Tax reform bill modifies and simplifies accounting methods for small businesses

By Wendy Landrum, Partner and Practice Leader, National Tax Services – Methods & Credits

The Tax Cuts and Jobs Act (TCJA) includes modifications to certain accounting method provisions resulting in the expansion and simplification of these rules for eligible small businesses. The bill would both increase and align a single gross receipts eligibility limit for qualifying businesses to use several favorable accounting methods, as outlined below.

Cash method of accounting

Current law: The cash method of accounting allows businesses to recognize income and deduct expenses when the cash is received or paid, rather than having to accrue income and expense. Currently, corporations and partnerships (with a corporate partner) may only use the cash method of accounting if its average gross receipts do not exceed $5 million for all prior years. 

TCJA impact: The bill would expand the use of the cash method of accounting for small businesses by increasing the $5 million threshold for corporations and partnerships (with a corporate partner) to $25 million. The bill would also repeal the requirement that these businesses satisfy the requirement for all prior years.

Accounting for inventories

Current law: Businesses required to use an inventory method (if the production, purchase or sale of merchandize is a material income-producing factor to the business) must also use the accrual method of accounting. The exception is if its average gross receipts are not more than $1 million (or $10 million for businesses in certain industries), it may account for inventory as non-incidental materials and supplies.

TCJA impact: The bill would increase the gross receipts exception so that businesses with average gross receipts of $25 million or less would be permitted to use the cash method of accounting even if the business has inventories and, therefore, may account for inventory as non-incidental materials and supplies or using its method of accounting reflected on its financial statements.

Uniform capitalization

Current law: The uniform capitalization (UNICAP) rules require certain direct and indirect costs associated with real or tangible personal property manufactured by a business to be included in either inventory or capitalized into the basis of such property. For real or personal property acquired for resale, the UNICAP rules require certain direct and indirect costs associated to the property to be included in inventory. There is an exception with respect to personal property acquired for resale, but not for real and personal property manufactured by a business, under which businesses with $10 million or less of average annual gross receipts are not subject to the UNICAP rules.

TCJA impact: The bill would increase the average gross receipts limitation so that business with $25 million or less of gross receipts would be exempt from the UNICAP rules. The increased average gross receipts limitation would apply to both real and personal property acquired for resale or manufactured, expanding the exception to include producers.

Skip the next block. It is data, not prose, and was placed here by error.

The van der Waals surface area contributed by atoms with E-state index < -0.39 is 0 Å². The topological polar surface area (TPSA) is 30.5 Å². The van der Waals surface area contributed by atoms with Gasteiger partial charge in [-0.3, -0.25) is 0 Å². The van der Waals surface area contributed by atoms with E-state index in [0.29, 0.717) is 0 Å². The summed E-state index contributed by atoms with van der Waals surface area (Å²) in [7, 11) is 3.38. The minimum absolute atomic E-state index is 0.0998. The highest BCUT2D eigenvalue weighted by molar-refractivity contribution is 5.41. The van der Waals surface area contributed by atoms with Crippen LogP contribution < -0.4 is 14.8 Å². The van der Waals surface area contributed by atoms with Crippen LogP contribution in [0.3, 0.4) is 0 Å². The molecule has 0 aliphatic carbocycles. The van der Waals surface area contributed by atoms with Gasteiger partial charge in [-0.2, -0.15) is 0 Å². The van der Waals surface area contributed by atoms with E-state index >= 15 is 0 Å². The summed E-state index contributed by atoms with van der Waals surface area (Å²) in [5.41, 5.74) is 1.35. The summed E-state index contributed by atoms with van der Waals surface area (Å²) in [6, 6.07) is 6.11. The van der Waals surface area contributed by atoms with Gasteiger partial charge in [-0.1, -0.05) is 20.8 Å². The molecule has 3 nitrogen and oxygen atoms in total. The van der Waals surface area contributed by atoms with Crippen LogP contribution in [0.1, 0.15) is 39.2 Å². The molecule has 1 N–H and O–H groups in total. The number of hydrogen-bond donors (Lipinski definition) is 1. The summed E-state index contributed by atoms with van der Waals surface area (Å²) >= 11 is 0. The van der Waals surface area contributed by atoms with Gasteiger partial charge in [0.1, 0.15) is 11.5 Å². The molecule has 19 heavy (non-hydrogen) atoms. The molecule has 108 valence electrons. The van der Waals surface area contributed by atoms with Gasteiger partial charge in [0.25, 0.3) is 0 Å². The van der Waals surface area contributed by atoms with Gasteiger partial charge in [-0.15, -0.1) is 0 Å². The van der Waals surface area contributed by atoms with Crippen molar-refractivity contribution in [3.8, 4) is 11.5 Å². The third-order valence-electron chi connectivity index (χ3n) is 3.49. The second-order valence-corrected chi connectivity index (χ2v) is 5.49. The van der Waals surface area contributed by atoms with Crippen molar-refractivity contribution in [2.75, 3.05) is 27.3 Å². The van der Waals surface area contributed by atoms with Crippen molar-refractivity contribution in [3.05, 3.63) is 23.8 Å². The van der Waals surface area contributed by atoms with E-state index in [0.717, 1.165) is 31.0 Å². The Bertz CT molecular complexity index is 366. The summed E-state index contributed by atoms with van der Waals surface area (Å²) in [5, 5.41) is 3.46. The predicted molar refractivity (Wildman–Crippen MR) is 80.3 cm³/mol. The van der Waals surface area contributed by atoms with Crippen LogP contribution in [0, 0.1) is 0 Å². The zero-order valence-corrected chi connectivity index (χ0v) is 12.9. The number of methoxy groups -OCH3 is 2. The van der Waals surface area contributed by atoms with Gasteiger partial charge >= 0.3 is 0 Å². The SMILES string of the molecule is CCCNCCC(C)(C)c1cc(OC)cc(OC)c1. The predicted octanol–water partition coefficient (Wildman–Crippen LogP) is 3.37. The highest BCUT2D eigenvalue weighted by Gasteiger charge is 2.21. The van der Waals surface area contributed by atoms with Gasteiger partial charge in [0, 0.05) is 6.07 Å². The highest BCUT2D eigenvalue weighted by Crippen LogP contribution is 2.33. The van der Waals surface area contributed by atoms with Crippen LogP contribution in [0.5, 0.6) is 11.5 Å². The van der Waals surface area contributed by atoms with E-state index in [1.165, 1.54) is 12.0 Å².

Accounting for long-term contracts

Current law: The taxable income from a long-term contract generally is determined under the percentage-of-completion method. An exception is provided for certain businesses with average annual gross receipts of $10 million or less in the preceding three years. Under this exception, a business may use the completed contract method with respect to contracts that are expected to be completed within a two-year period.

TCJA impact: The bill would increase the $10 million average gross receipts exception to the percentage-of-completion method to $25 million allowing businesses that meet the increased average gross receipts test to use the completed-contract method, therefore the business can deduct costs associated with the construction when they are paid and recognize income when the contract is completed.  This provision would be effective for tax years beginning after 2017.

In summary, the TCJA accounting method provisions would allow small businesses greater use of the cash method of accounting, other simplifying accounting method rules and the exemption from complex UNICAP rules. 


The information provided here is of a general nature and is not intended to address the specific circumstances of any individual or entity. In specific circumstances, the services of a professional should be sought. Tax information, if any, contained in this communication was not intended or written to be used by any person for the purpose of avoiding penalties, nor should such information be construed as an opinion upon which any person may rely.  The intended recipients of this communication and any attachments are not subject to any limitation on the disclosure of the tax treatment or tax structure of any transaction or matter that is the subject of this communication and any attachments.